Republican candidates for Congress Matt Doheny and Elise Stefanik listen as Green Party Candidate Matt Funiciello speaks at the Hague Candidates Night June 11.
It was apparent early which candidate had nothing to lose.
Almost 100 people were in attendance at the Hague Meet the Candidates June 11, with Republican candidates and June 24 primary rivals Elise Stefanik and Matt Doheny joined by Green Party Candidate Matt Funiciello, who stated early he was going to keep things light.
“I’m just here to have some fun and get my ideas out to the people,” Funiciello said in his opening statement. “For me, this isn’t about politics because the problem is it’s always about politics. We are turning away from self governance and we want to convince ourselves that there is a two-party system which is very unimaginative and also untrue.”
Doheny and Stefanik also had a chance to make a first impression on the crowd.
“I want to make the North Country a better place, it’s very simple,” Doheny said. “I have gone door-to-door during this campaign and what I have heard is people have become depressed and have sort-of given up on Washington.”
“I believe I have seen first-hand how Washington is broken,” Stefanik said. “Working with my parents in a small business, we felt first hand the economic challenges in this part of New York State. We need a new generation of common sense politicians.”
Following the opening statements, candidates were questioned on several different topics. Here are their responses to some of those inquiries:
• What committee assignments would you seek?:
Matt Doheny said he would like to be on committees that dealt with small business, financial services, armed services and veterans, citing Fort Drum as, “the largest employer in the district.”
Matt Funiciello joked, “I can tell you all kinds of committees I would like to be on, but being a Green Party member they would probably lock my door and keep me out of the big rooms.” He went on to say that he would most like to serve on agricultural committees.
Elise Stefanik said she would like to seek committees that reflected the issues in the district, naming agriculture, armed services and budget, saying, “the biggest issue my generation is going to face is the debt that we have racked up.”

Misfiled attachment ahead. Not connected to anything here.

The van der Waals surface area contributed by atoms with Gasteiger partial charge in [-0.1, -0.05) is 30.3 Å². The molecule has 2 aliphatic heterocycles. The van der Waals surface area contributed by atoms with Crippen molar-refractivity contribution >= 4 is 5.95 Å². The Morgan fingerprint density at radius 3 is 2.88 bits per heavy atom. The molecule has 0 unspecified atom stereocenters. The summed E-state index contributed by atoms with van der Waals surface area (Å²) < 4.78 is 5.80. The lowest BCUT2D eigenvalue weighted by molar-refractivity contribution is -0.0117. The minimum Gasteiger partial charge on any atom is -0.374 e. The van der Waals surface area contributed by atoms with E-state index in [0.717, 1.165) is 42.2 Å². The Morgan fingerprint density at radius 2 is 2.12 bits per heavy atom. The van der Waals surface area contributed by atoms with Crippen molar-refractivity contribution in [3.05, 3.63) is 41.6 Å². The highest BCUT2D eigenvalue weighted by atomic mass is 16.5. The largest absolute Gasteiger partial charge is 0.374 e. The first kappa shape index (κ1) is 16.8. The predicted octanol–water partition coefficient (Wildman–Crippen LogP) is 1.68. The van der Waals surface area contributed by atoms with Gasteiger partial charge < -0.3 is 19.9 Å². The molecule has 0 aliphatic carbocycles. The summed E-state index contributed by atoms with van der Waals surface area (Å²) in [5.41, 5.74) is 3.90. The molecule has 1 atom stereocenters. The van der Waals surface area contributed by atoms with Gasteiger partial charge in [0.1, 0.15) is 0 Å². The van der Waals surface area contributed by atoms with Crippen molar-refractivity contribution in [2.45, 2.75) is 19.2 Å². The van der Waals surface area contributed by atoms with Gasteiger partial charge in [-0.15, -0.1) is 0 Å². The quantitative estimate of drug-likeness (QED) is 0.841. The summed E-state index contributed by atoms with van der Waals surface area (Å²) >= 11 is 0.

• What are your plans to promote economic development?:
Matt Funiciello: “We need to stop the people who are taking corporate welfare. We need to look at economic development and a green jobs program.”
Elise Stefanik: “We need to invest in our infrastructure because our roads need help.” She also addressed broadband and cell coverage, promoting tourism, fighting against invasive species, opportunities to bring manufacturing jobs to the Adirondacks, lowering tax rates, expanding biomass and enhancing partnerships with Canadian businesses.
Matt Doheny: “We need to have the park covered for cell phones. If you don’t have that, people are not going to come. There needs to be a public/private partnership with broadband.” He also brought up improving area infrastructure.
• Will we ever see you in Hague again?:
Elise Stefanik: “The model of having congressional offices is not good enough. I will have a mobile district office and will utilize social media for each vote I take in Congress. I will also list my schedule publicly online.”
Matt Doheny: “It comes down to customer service. You should not have to drive two hours to see your representative. We need to have more offices and more people on the ground. Once every two years, we are going to have a town hall meeting in every town in the district.”
Matt Funiciello: “I would love to come and visit Hague again... but do you want me to go to Congress and fight for your issues or do you want me to come to your parades and duck races.”
On other issues, Doheny and Stefanik were in favor of the Keystone Pipeline and fracking while Funiciello was against. On the other end, Funiciello was for the legalization of marijuana, while Stefanik said she was against and Doheny said he would support medical marijuana if tightly regulated.
All three addressed the need for change for veterans health care.
“We need to make sure this never happens again and the people who work in government are held accountable,” Doheny said. “Now, everything is fixed to a clinic and hospital systems and we need to allow for more flexibility.”
“We have an amazing health care problem in this country and it’s why we have a problem in the VA,” Funiciello said. “We have a horrible health care system in America. What if every soldier was just an American citizen and was able to get coverage at any hospital and by any doctor because he or she had already paid for it.”
“This problem goes into the roots of the bureaucracy,” Stefanik said. “We need to allow all vets to have access to private hospitals. There should be no bonuses given to our VA workers. We need to make sure that we provide the support needed for military and veteran families.”